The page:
Donald Macleod focuses on Mascagni's last years in Rome, when he met the Pope and wrote his swansong, the opera Nerone.
Donald Macleod looks at Mascagni's last years in Rome, during which he exchanged audiences with Mussolini for meetings with the Pope, and wrote his swan song, the opera Nerone.
Composer of the Week marks the 150th anniversary of the birth of Pietro Mascagni, who triumphed in his early twenties with his opera Cavalleria Rusticana and, during his lifetime, was one of the most famous figures in Italy. He came to prominence just as Verdi was entering old age and Italy was searching for a new maestro. Mascagni's good looks and charm ensured that his fame spread worldwide. He continued to write operas although none achieved the success of his early hit. Towards the end of his life, he found himself marginalised from new currents in Italian music and having to associate himself with Mussolini's fascist regime.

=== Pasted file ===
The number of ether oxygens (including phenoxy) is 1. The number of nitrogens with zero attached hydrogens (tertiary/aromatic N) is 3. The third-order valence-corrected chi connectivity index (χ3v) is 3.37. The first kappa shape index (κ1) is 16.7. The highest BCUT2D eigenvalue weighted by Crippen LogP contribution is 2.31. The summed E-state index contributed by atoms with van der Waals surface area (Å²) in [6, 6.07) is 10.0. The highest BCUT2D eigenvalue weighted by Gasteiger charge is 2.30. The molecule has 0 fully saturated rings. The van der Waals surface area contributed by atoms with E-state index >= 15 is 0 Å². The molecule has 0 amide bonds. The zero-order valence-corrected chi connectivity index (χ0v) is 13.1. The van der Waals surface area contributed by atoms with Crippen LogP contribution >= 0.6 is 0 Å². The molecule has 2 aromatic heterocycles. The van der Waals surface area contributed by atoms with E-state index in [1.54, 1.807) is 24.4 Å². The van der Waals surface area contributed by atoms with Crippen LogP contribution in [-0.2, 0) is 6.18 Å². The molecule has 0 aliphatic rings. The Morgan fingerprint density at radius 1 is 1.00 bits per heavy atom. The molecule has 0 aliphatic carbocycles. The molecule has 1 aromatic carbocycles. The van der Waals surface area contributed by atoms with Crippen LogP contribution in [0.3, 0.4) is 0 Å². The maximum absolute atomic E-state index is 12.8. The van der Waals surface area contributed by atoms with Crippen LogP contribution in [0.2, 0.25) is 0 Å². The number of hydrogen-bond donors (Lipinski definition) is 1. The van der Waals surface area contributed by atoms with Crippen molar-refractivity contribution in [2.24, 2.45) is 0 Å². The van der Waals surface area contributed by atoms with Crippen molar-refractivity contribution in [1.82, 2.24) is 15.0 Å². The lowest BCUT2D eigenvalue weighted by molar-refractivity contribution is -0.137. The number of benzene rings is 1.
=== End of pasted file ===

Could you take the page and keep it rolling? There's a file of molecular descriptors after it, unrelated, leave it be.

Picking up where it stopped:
During his final years Mascagni wrote little music and the works he did produce were mostly based on earlier musical ideas or subjects. Approaching 70, he simplified his life, selling up his grander properties and moving into a modest hotel suite in Rome. He took pleasure in long card games with friends and seeing his mistress Anna Lolli every day but he was, by this time, largely ignored by the musical world. Donald Macleod looks at this lonely period of Mascagni's life and his final works, including his swan song, the opera Nerone, which was refused a Rome premiere by the regime.
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